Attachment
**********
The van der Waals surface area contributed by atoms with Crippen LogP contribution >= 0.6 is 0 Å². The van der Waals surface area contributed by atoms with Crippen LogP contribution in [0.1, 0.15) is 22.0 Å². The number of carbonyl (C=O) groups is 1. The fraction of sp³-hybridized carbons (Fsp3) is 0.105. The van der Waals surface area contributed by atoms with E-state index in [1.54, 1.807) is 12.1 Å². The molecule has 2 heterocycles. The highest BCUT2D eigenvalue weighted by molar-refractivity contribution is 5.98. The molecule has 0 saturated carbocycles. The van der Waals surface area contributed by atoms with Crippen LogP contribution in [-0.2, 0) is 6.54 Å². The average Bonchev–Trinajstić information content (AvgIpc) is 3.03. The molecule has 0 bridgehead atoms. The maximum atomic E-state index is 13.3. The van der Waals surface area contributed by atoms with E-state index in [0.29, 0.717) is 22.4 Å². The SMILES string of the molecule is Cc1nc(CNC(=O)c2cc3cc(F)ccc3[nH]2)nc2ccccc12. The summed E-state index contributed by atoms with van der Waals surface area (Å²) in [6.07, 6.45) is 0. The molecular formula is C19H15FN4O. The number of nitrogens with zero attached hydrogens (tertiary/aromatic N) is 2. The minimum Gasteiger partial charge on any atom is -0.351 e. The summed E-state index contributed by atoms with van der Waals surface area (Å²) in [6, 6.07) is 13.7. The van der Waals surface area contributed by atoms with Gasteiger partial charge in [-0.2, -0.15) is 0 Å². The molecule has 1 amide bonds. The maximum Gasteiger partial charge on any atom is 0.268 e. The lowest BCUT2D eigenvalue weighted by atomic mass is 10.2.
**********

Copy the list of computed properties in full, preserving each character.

The van der Waals surface area contributed by atoms with Crippen LogP contribution >= 0.6 is 0 Å². The van der Waals surface area contributed by atoms with Crippen LogP contribution in [0.1, 0.15) is 22.0 Å². The number of carbonyl (C=O) groups is 1. The fraction of sp³-hybridized carbons (Fsp3) is 0.105. The van der Waals surface area contributed by atoms with E-state index in [1.54, 1.807) is 12.1 Å². The molecule has 2 heterocycles. The highest BCUT2D eigenvalue weighted by molar-refractivity contribution is 5.98. The molecule has 0 saturated carbocycles. The van der Waals surface area contributed by atoms with Crippen LogP contribution in [-0.2, 0) is 6.54 Å². The average Bonchev–Trinajstić information content (AvgIpc) is 3.03. The molecule has 0 bridgehead atoms. The maximum atomic E-state index is 13.3. The van der Waals surface area contributed by atoms with E-state index in [0.29, 0.717) is 22.4 Å². The SMILES string of the molecule is Cc1nc(CNC(=O)c2cc3cc(F)ccc3[nH]2)nc2ccccc12. The summed E-state index contributed by atoms with van der Waals surface area (Å²) in [6.07, 6.45) is 0. The molecular formula is C19H15FN4O. The number of nitrogens with zero attached hydrogens (tertiary/aromatic N) is 2. The minimum Gasteiger partial charge on any atom is -0.351 e. The summed E-state index contributed by atoms with van der Waals surface area (Å²) in [6, 6.07) is 13.7. The van der Waals surface area contributed by atoms with Gasteiger partial charge in [-0.2, -0.15) is 0 Å². The molecule has 1 amide bonds. The maximum Gasteiger partial charge on any atom is 0.268 e. The lowest BCUT2D eigenvalue weighted by atomic mass is 10.2.